A highlight is Volkswagen’s touchscreen infotainment system. Wisely, it features buttons at the side of the screen that acts as menu shortcuts and is a doddle to operate because of it. And an information display between the rev counter and speedo gives an overview of various settings and driving information.

The Golf also offers a generous amount of cabin space. Even in the three-door model, four adults can sit in comfort, while parents will be pleased to find that the five-door version has fairly large back doors that give good access to child seats, and all models come with two sets of Isofix seat mounting points.

Volkswagen Golf mk7 boot space is 380 litres

With 380-litres of luggage capacity, it’s also more than practical enough to handle carrying the clobber of everyday life.

 

Gadgets: an impressive level of safety equipment

Volkswagen threw in plenty of standard equipment with the seventh generation Golf, when it went on sale in January, 2013. The German car maker wanted to shift consumer perception that the Golf was a good car but had fewer creature comforts than a hermit’s home.

ouchscreen system in VW Golf mk7

The entry-level S models featured a 5.8 inch colour touch-screen, DAB digital radio and CD player with an iPod connection, Bluetooth smartphone connection, multifunction computer and manual air conditioning as standard. Remote central locking, electric front windows and an electronic parking brake were also included.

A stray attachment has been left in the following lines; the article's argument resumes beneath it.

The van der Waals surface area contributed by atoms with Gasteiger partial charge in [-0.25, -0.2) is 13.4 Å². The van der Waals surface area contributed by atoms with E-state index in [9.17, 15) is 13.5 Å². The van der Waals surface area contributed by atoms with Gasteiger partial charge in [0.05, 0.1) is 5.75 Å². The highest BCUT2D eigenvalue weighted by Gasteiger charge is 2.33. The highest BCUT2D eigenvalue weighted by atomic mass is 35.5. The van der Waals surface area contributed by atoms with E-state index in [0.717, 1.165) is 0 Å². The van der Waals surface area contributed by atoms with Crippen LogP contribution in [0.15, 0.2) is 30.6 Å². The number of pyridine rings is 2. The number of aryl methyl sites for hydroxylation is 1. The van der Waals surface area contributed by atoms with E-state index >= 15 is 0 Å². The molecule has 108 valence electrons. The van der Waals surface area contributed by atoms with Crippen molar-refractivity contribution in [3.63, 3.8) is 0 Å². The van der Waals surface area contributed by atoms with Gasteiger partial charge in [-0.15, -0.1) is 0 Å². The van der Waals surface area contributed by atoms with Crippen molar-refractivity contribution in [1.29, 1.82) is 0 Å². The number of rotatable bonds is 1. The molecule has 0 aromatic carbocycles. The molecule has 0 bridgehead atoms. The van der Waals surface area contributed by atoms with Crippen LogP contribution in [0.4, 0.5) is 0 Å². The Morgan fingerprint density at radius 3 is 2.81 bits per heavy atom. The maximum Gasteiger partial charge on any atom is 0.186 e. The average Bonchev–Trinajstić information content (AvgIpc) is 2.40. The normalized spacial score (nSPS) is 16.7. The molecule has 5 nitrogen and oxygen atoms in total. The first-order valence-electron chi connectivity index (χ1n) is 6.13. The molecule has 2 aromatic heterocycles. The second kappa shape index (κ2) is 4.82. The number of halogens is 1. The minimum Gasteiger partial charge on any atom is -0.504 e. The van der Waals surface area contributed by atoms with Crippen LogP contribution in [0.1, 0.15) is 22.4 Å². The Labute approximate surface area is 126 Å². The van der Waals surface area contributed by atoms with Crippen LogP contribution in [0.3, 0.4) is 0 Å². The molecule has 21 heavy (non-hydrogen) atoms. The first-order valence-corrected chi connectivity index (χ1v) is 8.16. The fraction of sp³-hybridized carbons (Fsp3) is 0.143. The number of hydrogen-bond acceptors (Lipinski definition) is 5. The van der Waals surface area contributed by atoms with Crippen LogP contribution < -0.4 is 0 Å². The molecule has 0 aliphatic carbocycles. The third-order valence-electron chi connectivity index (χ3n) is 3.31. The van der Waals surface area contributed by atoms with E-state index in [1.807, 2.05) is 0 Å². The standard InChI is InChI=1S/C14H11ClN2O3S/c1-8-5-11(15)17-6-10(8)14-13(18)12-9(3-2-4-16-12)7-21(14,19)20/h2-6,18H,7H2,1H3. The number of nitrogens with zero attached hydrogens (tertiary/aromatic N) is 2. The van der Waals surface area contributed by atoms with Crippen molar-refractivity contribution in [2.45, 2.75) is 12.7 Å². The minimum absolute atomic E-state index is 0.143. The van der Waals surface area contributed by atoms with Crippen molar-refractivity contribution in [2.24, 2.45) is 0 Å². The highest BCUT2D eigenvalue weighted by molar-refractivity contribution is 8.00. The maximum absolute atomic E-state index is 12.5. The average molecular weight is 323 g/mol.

Move up to a BlueMotion and alloy wheels were included, while the Match offered parking sensors, electric mirrors, automatic windscreen wipers, adaptive cruise control and an emergency braking system that senses an obstacle ahead of the car.

Sporty GT models came with larger alloy wheels, sports suspension, a body kit, sports seats, tinted glass and a navigation system. There are also GTD, GTI and R models, as well as the electrically powered e-Golf.

 

Safety: 5-star Euro NCAP rating

To achieve a maximum 5-star safety rating for its Golf, awarded by Euro NCAP, Volkswagen fitted it with systems that could tension seatbelts, close windows and the sunroof in advance of an impact, or apply the brakes in advance of, or after, an impact. GT models and above came with traffic sign recognition, to help drivers keep an eye on local speed limits, while every Golf came with electronic stability control and all manner of airbags for front and rear seat occupants.